September is National Sickle Cell Awareness month but what do you know about sickle cell and how moms are dealing with it?
Sickle Cell Speaks defines sickle cell disease as a blood disorder: where red blood cells can change shape and form a sickle, or crescent. The cells become stiff and sticky, causing them to block blood flow and break down inside the blood vessels. This can cause pain in "sicklers" and give them what's called a sickle cell crisis.
I got to ask a dear friend of mine, Zoe Chin loy, a mom, wife, entrepreneur and blogger, her thoughts on raising a child with sickle cell. If you know Zoe or have followed her or her businesses, you know that Zoe is an open book on a mission to help people, especially women, feel better about themselves. Whether it be through eyebrow transformation or her transparency around weight-loss, marriage, parenting and self-love, Zoe has been an inspiration to so many. She continues to breakdown barriers, kick down doors, and show people the beauty of normalizing "mom bods." She has turned what people feel shameful about and made it sexy and beautiful.
Yes, as a mom, you can be sexy and beautiful!
At the tender age of 18, Zoe gave birth to her beautiful first born Aliyah. Three days later, Zoe received a call from the doctors letting this new mom know that her daughter may have sickle cell disease. As a middle school student, Zoe had experiences with a friend who also suffered from sickle cell disease so her first thought was, "my poor child!"
Fresh out of school and young, any mother could worry or be anxious about how their life will change after a call like this. You may wonder, how am I going to do this? Is this really how we'll spend the rest of our lives? How can I take this pain away from my child?
Zoe has experienced some challenges raising a child with sickle cell but she continues to push through and her daughter is flourishing because of it.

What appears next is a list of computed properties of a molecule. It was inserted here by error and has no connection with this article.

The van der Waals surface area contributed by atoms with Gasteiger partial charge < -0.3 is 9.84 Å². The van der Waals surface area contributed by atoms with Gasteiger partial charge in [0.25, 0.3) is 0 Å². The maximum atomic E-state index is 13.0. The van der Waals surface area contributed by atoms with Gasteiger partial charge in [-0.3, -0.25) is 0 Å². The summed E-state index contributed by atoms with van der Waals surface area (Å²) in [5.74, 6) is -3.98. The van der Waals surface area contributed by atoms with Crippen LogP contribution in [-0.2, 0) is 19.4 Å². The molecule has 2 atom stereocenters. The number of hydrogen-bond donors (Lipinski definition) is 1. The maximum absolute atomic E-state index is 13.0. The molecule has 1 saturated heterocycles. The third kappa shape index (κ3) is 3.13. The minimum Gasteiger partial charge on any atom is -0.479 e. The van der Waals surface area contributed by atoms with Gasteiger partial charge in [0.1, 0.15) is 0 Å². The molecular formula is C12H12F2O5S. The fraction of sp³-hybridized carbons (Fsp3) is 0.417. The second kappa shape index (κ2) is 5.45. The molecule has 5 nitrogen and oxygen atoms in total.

This mom knows that her child may not have a normal active life, therefore, she has to be aware of the activities her daughter participates in and proactive in ensuring Aliyah drinks enough water, takes rests when she needs to, and is excused from certain activities at school. The more physical a child with sickle cell is, the less oxygen they are able to get in their bloodstream, which results in a sickle cell crisis and an endurance of pain.
Another challenge Zoe has faced is deciphering between a sickle cell crisis versus growing pains and most importantly how to help her daughter know the difference. Whenever Aliyah experiences any kind of pain, Zoe must always consider that this can be a sickle cell crisis. The challenge is that Aliyah is a beautiful healthy growing girl and as she begins to become more familiar with her body she will now need to be able to decipher between the experiences she is feeling in order to best treat her symptoms.
"God didn't give my child this because he knew she couldn't handle it," Zoe says.
So her advice for moms is this:
- Don't Panic!
- Find a good support circle
- Find things that help get your child's mind off the pain
- Encourage and affirm your kids
- Do your research
- Be kind to everyone
Zoe pointed out that you never know what people are going through and sickle cell is not a disease that you can just see. For that reason alone, it's important that you treat everyone with care and love because you never know what they are going through inside. In addition, having sickle disease doesn't define who your child is, it just happens to be something that your child has, so "You can't just let challenges bring you down or slow your progress in life," Zoe says.
This mom, of 3, continues to empower her daughter and help her embrace her sickle cell disease. She even recalls telling her daughter that "God thought that you were strong enough to deal with this and maybe one day you'll be able to inspire others." Ironically, Zoe does just that. Zoe has been taking the internet by storm through her transparency on marriage, motherhood, and weight loss.. She is also teaching people what it means to truly love yourself.
Speaking of teaching, Zoe offers Microblading Classes at the number one microblading spot in Miami, her company, Mint Brows. In addition to owning Mint Brwos, Zoe also used her gift to start the Mint Vanity Project that provides free microblading to people who may have lost their brows to cancer or alopecia.